RALEIGH – A plant to export liquid natural gas could be built at the state ports in Morehead City or Wilmington, according to a report presented recently to the N.C. General Assembly.
Though significant hurdles exist, the 41-page report by the N.C. Department of Commerce estimates that a liquid natural gas, or LNG, export plant and storage facility at either port could create as many as 3,500 temporary construction jobs and 60 permanent, full-time jobs.
With the supply of domestic natural gas booming – thanks to fracking in the shale fields of Pennsylvania, Ohio and Texas – the legislature in its energy bill last year required the Commerce Department to determine whether a LNG plant was feasible to meet the demands of a growing foreign market.
It was déjà vu all over again for Tom Kies, executive director of the Downtown Morehead City Revitalization Association. The city’s downtown adjoins the port, which 15 or so years ago floated a plan for a plant to import natural gas on port land on Radio Island. It raised a mighty stink among business owners and residents of Morehead City and nearby Beaufort and was eventually dropped.
The stink, though, lingers.
“For many,” said Kies, “LNG raises a red flag.”
Kies had not seen the new report. Neither had state Rep. Pat McElraft, a Republican whose district includes Morehead City. She said she didn’t want to comment until she had a chance to review the analysis.
“I’m not in a position to comment,” McElraft, who has been out of the state on business, said in an interview Thursday. “I don’t know what it entails, how dangerous it might be or what it would look like.”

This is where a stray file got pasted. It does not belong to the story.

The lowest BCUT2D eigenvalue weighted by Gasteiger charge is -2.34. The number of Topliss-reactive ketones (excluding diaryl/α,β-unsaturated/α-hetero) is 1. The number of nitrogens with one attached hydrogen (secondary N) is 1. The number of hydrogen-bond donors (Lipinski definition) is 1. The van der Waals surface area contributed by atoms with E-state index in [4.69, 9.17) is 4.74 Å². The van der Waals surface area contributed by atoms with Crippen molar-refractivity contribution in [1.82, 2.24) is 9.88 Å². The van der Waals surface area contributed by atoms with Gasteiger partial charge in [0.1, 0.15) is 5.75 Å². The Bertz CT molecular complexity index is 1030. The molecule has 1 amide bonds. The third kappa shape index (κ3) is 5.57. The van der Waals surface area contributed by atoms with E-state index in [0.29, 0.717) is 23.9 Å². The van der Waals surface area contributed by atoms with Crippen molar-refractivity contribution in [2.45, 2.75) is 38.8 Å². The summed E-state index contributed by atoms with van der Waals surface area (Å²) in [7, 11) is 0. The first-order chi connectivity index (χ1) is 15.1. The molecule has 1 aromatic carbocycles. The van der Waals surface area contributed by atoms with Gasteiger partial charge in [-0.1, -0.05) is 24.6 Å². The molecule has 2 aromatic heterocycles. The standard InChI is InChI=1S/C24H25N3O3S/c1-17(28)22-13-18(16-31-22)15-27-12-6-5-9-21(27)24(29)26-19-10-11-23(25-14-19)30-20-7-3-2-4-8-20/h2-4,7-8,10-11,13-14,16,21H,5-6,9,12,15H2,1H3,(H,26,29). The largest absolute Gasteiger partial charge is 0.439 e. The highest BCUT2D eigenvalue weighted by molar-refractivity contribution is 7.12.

She acknowledged that the prospect of an LNG plant is a sensitive subject in her district. “I know when we talked about it years ago, it was a seen as a negative for the area,” McElraft said.
Rep. Rick Catlin, R-New Hanover, said he supports looking at LNG exporting as part of an overall push to improve the two state ports. He said it’s not certain that fracking for natural gas in North Carolina or drilling for it offshore would ever become sources for the plant. Catlin, though, questioned the report’s conclusion that there’s no nearby pipeline source for an LNG facility. He thinks a pipeline that currently supplies a power plant near Wilmington could also be used to feed an LNG plant at the port there.
The lack of pipelines connecting the ports to the shale fields, along with the lengthy permitting and review process, are among the major hurdles any LNG plant would have to clear, the report notes.
“North Carolina does not currently have the necessary infrastructure to support an LNG export terminal,” the report states, “particularly a diverse pipeline network covering multiple sources, subsurface natural gas storage capacity, or an existing LNG import facility which could be converted for exports.”
Catlin said that last year he had discussions with officials of Piedmont Natural Gas, who indicated the company was interested in the idea of an LNG export facility. Catlin asked the company to evaluate whether the pipeline that supplies natural gas to Duke Energy’s L.V. Sutton power station near Wilmington could be upgraded to also feed an export plant. Catlin said the initial response was positive, but that a more technical analysis is needed.